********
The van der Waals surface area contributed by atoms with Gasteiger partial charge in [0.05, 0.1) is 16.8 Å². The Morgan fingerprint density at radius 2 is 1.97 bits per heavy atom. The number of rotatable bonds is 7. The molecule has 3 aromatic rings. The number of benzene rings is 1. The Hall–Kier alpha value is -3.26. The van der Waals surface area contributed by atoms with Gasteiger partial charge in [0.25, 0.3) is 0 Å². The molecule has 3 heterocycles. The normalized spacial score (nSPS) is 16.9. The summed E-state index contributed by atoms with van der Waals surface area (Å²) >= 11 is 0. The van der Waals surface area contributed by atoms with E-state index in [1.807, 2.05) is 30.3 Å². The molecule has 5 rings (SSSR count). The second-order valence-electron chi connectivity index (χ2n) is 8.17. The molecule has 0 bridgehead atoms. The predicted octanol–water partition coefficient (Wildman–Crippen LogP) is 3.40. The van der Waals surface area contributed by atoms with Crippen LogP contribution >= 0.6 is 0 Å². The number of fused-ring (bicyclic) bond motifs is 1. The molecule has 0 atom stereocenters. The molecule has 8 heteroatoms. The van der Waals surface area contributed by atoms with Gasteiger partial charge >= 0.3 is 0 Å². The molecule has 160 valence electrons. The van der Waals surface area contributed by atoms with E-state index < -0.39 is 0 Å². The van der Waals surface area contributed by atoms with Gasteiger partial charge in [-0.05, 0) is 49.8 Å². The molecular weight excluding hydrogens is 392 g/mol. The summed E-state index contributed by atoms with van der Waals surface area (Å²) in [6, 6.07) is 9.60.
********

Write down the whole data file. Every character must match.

The van der Waals surface area contributed by atoms with Gasteiger partial charge in [0.05, 0.1) is 16.8 Å². The Morgan fingerprint density at radius 2 is 1.97 bits per heavy atom. The number of rotatable bonds is 7. The molecule has 3 aromatic rings. The number of benzene rings is 1. The Hall–Kier alpha value is -3.26. The van der Waals surface area contributed by atoms with Gasteiger partial charge in [0.25, 0.3) is 0 Å². The molecule has 3 heterocycles. The normalized spacial score (nSPS) is 16.9. The summed E-state index contributed by atoms with van der Waals surface area (Å²) >= 11 is 0. The van der Waals surface area contributed by atoms with E-state index in [1.807, 2.05) is 30.3 Å². The molecule has 5 rings (SSSR count). The second-order valence-electron chi connectivity index (χ2n) is 8.17. The molecule has 0 bridgehead atoms. The predicted octanol–water partition coefficient (Wildman–Crippen LogP) is 3.40. The van der Waals surface area contributed by atoms with Crippen LogP contribution >= 0.6 is 0 Å². The number of fused-ring (bicyclic) bond motifs is 1. The molecule has 0 atom stereocenters. The molecule has 8 heteroatoms. The van der Waals surface area contributed by atoms with Gasteiger partial charge >= 0.3 is 0 Å². The molecule has 160 valence electrons. The van der Waals surface area contributed by atoms with E-state index < -0.39 is 0 Å². The van der Waals surface area contributed by atoms with Gasteiger partial charge in [-0.05, 0) is 49.8 Å². The molecular weight excluding hydrogens is 392 g/mol. The summed E-state index contributed by atoms with van der Waals surface area (Å²) in [6, 6.07) is 9.60.